This site uses cookies to improve your experience and to provide services and advertising. By continuing to browse, you agree to the use of cookies described in our Cookies Policy. You may change your settings at any time but this may impact on the functionality of the site. To learn more see our Cookies Policy.
OK
Dublin: 14 °C Tuesday 24 September, 2019
Advertisement

Domini Kemp: Managing my diet helped me to take control of my cancer diagnosis

Domini Kemp describes how diet and exercise help empower her to manage her health after being diagnosed with breast cancer

Domini Kemp Co-founder, Itsa

I FOUND A small lump in my breast.

I went to the GP and was sent to get the triple assessment done the following week. During this wait, our Mum unexpectedly passed away.

Then the results came back positive. I had breast cancer at 41 years of age.

Hearing it wasn’t the toughest part. It was seeing my husband, children, sister, friends and colleagues reacting to this news that tore me apart.

As only friends and loved ones can rally around you when the chips are down, a whole conveyor-belt thing fell into place – first with my mother’s funeral, then with the oncology team at St. Vincent’s and my treatment plan, and even work; thanks to my sister Peaches and the brilliant team there, that whole side of things just kept on trucking.

What to eat?

I’d always been into healthy food – or so I thought – but honestly I felt a bit lost when it came to the subject of what I should eat to support my system through chemo and radiation.

Unfortunately you find yourself staring into endless pages on the Internet: what to eat when you have breast cancer? Drink this! Smoke that! There was a never ending list of suggestions and hard to navigate information. Everywhere you looked, something else seemed to contradict what was said before.

Mutual friends suggested I meet Patricia Daly, the co-author of my book, and although I was initially a bit reluctant, her knowledge, her research and her clinical practice impressed me. I wanted an evidence-based approach that made sense, and that’s just what she gave me.

Finding a diet that worked

Patricia follows the ketogenic diet full-time, but my needs weren’t quite the same. Based on her advice and the latest evidence, I chose a simpler low-carb approach that also involved some moderate fasting and as much exercise as I could do. I upped my intake of plants in my diet, and cut down radically on carbs of all varieties, but especially processed carbs – and of course sugar.

Source: Joanna Alderson/Flickr Creative Commons

Treatment is tough – but I certainly feel that the regime I chose really helped me stay as well as possible through treatment and beyond. In fact, I still follow it now, but 80% of the time. I run food businesses, many of which sell an abundance of carbs. So I allow myself to eat a low carb diet 80-90% of the time and the rest of the time, I relax and enjoy all types of food.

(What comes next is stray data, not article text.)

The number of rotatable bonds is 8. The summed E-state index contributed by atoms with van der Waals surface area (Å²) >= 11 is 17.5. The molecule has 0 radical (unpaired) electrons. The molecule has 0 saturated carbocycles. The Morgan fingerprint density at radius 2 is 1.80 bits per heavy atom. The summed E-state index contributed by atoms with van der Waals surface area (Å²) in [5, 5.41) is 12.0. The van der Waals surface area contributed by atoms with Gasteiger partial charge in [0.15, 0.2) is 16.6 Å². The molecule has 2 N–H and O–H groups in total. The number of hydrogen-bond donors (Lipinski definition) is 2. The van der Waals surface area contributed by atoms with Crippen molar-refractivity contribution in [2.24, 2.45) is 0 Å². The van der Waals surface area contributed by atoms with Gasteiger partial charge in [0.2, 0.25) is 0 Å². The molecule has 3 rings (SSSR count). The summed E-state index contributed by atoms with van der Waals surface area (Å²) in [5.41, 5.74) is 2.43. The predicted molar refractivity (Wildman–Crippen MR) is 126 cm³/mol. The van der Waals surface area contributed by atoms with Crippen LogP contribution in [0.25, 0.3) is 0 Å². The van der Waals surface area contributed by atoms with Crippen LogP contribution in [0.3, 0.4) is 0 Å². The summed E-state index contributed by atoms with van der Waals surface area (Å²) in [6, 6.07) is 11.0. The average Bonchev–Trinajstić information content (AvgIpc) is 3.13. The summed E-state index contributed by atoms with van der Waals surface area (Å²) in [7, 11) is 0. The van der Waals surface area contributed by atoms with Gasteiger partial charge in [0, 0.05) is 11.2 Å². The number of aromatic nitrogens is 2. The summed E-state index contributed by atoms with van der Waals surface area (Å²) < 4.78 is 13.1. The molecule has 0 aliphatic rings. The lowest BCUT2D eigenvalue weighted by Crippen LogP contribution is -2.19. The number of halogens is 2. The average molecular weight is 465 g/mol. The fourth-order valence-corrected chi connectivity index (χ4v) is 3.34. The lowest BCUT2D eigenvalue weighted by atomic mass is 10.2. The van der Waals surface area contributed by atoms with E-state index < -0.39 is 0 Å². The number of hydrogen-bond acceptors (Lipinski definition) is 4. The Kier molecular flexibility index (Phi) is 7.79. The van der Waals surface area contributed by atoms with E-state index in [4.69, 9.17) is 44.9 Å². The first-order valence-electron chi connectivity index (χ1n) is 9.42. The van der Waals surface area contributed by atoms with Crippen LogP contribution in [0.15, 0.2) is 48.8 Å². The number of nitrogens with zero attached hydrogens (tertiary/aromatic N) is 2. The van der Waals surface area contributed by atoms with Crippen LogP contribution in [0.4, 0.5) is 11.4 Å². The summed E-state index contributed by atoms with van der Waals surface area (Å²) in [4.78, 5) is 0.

Every patient is different

One thing became clear as we started writing this book: there is no one perfect diet for everyone.

Some recommendations and guidelines to healthy eating are stuck in the past and as new evidence emerges, the conversation needs to open up.

Patients need to feel hope and feel empowered. They should be able to contribute to their well-being through exercise and nutrition that suits them. Once you start conventional treatment, you realise it’s a train you need to stay on.

I found out things about diet and exercise by chance, through hours of research and then had the confidence to make changes based on Patricia’s recommendations. This forced me to really focus on keeping a healthy BMI, exercising as much as I could bear to – including during radiation – and eating food that helped support me during chemo and surgery.

For patients who are struggling to keep weight on during treatment, they clearly have different needs. Although it would not be safe for them to go on a low-carb or ketogenic diet, there are plenty of recipes in the ketogenic section that are incredibly energy dense, and full of good fats, but low in carbohydrates.

Coming to terms

Sometimes I look back and simply think of it as a bad year. More often, I look back and think how grateful I am to have had all the help and support that I did.

I remember my wonderful surgeon telling me that it was going to take a year from start to finish and that was when I burst into hot, frustrated tears. I was so reluctant to accept this notion and angry at the thought that this wretched disease was going to take a year put of my life. It seemed like forever.

But of course, it’s not and life tends to keep on trucking, with or without you. But that in itself became a challenge for me to get over (beat a year, beat a year).

You have to find whatever works for you. For me that was having some control about what I ate and how I exercised. It also meant that on my 2013 bucket list, I put down that I wanted to write a book with Patricia that was the exact type of book I wished I could have had, when I was diagnosed.

Domini Kemp’s lastest book, The Ketogenic Kitchenis out now priced at €29.99

Read: Irish children and being deliberately targeted on Facebook by “junk food companies”

Read: “If I do break my diet I would be very sick” – living with coeliac disease isn’t easy 

  • Share on Facebook
  • Email this article
  •  

About the author:

Domini Kemp  / Co-founder, Itsa

Read next:

COMMENTS (33)